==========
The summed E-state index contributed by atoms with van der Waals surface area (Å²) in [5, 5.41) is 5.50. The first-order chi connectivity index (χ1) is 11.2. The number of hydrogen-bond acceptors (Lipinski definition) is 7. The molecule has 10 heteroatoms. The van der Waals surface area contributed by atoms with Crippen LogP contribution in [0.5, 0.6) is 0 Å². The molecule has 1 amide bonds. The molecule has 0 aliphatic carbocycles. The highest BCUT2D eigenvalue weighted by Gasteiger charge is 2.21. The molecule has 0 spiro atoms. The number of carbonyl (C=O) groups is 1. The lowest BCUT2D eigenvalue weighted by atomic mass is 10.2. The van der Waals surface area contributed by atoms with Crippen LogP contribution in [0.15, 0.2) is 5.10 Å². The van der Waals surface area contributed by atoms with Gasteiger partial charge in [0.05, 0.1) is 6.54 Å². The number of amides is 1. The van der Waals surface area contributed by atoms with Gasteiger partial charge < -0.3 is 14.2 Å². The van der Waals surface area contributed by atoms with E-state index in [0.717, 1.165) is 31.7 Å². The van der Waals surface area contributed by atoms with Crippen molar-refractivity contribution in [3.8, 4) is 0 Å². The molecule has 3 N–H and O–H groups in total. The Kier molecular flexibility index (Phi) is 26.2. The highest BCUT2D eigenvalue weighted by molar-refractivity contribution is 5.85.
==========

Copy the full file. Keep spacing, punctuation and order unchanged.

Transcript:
The summed E-state index contributed by atoms with van der Waals surface area (Å²) in [5, 5.41) is 5.50. The first-order chi connectivity index (χ1) is 11.2. The number of hydrogen-bond acceptors (Lipinski definition) is 7. The molecule has 10 heteroatoms. The van der Waals surface area contributed by atoms with Crippen LogP contribution in [0.5, 0.6) is 0 Å². The molecule has 1 amide bonds. The molecule has 0 aliphatic carbocycles. The highest BCUT2D eigenvalue weighted by Gasteiger charge is 2.21. The molecule has 0 spiro atoms. The number of carbonyl (C=O) groups is 1. The lowest BCUT2D eigenvalue weighted by atomic mass is 10.2. The van der Waals surface area contributed by atoms with Crippen LogP contribution in [0.15, 0.2) is 5.10 Å². The van der Waals surface area contributed by atoms with Gasteiger partial charge in [0.05, 0.1) is 6.54 Å². The number of amides is 1. The van der Waals surface area contributed by atoms with Gasteiger partial charge < -0.3 is 14.2 Å². The van der Waals surface area contributed by atoms with E-state index in [0.717, 1.165) is 31.7 Å². The van der Waals surface area contributed by atoms with Crippen molar-refractivity contribution in [3.8, 4) is 0 Å². The molecule has 3 N–H and O–H groups in total. The Kier molecular flexibility index (Phi) is 26.2. The highest BCUT2D eigenvalue weighted by molar-refractivity contribution is 5.85.